Eighty per cent of adult smokers start smoking before 18 years of age, at an average age of 15 years. (1) Young people assume that they will stop before they experience any serious health problems.
However, nicotine dependence can develop very quickly and most regular teenage smokers are soon unable to quit, often before they are smoking daily. (2)
Many different factors determine the risk of taking up smoking and many of these are beyond the child’s control. Young people may find it very hard to balance the possible short term gain of smoking against the long-term effects, until it is too late.
Genetics plays a major role
Genetic research over the last decade has found that inheritance is a major determinant of smoking. (4) About 50% of the chance that a child will even try a cigarette is due to their genetic makeup. Inherited personality traits such as risk-taking, poor self-control and rebelliousness are associated with having that first cigarette.
After initial experimentation, some children will become addicted to nicotine and some will not. It is estimated that about 50-60% of the risk of becoming nicotine-dependent is determined by one’s genetic makeup.
Peers and family
Smoking during adolescence is primarily a social activity and peer smoking is one of the strongest influences on smoking uptake, even more influential than parental smoking. Teenagers want to be perceived as ‘cool’ and be included in the peer group. They see smoking as something to share with friends. (5)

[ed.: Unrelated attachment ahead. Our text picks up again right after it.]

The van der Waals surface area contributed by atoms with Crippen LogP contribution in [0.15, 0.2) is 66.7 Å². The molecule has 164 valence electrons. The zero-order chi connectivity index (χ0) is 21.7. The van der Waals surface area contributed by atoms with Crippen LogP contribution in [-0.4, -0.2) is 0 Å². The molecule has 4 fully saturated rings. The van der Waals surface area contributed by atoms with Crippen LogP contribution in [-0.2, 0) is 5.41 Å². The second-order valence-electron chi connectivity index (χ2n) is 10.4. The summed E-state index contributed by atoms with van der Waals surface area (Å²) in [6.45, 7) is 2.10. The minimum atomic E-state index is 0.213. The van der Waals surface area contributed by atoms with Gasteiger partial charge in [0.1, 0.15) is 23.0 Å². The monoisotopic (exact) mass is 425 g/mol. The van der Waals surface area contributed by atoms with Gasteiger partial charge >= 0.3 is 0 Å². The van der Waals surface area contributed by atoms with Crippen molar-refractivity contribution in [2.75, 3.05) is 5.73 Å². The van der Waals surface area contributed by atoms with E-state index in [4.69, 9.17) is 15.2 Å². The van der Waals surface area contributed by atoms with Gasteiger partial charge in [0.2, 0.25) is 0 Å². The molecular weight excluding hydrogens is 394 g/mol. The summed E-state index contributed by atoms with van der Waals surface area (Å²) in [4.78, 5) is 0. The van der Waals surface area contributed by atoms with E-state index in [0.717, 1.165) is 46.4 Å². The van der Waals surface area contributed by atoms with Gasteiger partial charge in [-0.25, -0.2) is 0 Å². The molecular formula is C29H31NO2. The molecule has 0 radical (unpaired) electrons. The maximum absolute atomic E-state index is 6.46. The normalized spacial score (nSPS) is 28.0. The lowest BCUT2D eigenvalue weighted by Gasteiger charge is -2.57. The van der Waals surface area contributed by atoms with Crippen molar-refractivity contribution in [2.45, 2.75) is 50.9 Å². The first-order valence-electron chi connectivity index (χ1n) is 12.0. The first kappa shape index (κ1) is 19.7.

Parental smoking is also an important influence. This is due to a number of factors, including children modelling the behaviour, beliefs, expectations and attitudes of their parents, perceived parental approval of smoking and ready access to tobacco. Smoking rates are greater if both parents smoke and if an older sibling smokes. (6)
However, even with smoking parents, adolescents have a lower risk of smoking if parents express disapproval of smoking or ban smoking in the home. (7)
Like adults, young people may smoke to relieve anxiety and tension, to help them feel at ease in social situations and to help them cope with everyday stress. (8) Adolescence is a difficult time socially and emotionally for many young people and nicotine can provide temporary relief. For the same reasons, smoking is even more common in adolescents with mental illness such as ADHD, depression, social phobia and conduct disorder. (9)
Concerns about body weight also influence the uptake of smoking, especially for girls. Smoking suppresses the appetite and speeds up the metabolism, assisting with weight control. Gaining weight after quitting can also make giving up smoking harder and can lead to relapse. (10)
The socioeconomic status of the family is also a factor. (11) Children from lower socioeconomic groups with less parental education and income have higher smoking rates, perhaps because their parents are more likely to smoke or because they may be more likely to experience stress and difficult life events.
Smoking is also associated with lesser academic achievement. (12) Students who smoke are more likely to feel more negatively towards school, to miss school more often, to perform less well academically, to engage in early school misbehaviour and to drop out of school at an earlier age than non-smokers.
References available on request
Adolescent smoking is one of the key themes of the inaugural Australian Smoking Cessation Conference, being held at the University of Sydney from 6-8 November 2013. Professor Joseph DiFranza (http://profiles.umassmed.edu/profiles/ProfileDetails.aspx?From=SE&Person=49), the world’s foremost expert and researcher on adolescent smoking will be conducting a 4-hour workshop and giving presentations, along with other experts in the field. For more information go towww.sydney.edu.au/bmri/ascc2013.
Dr Colin Mendelsohn is a Tobacco Treatment Specialist and Vice-President of the Australian Association of Smoking Cessation Professionals. www.colinmendelsohn.com.au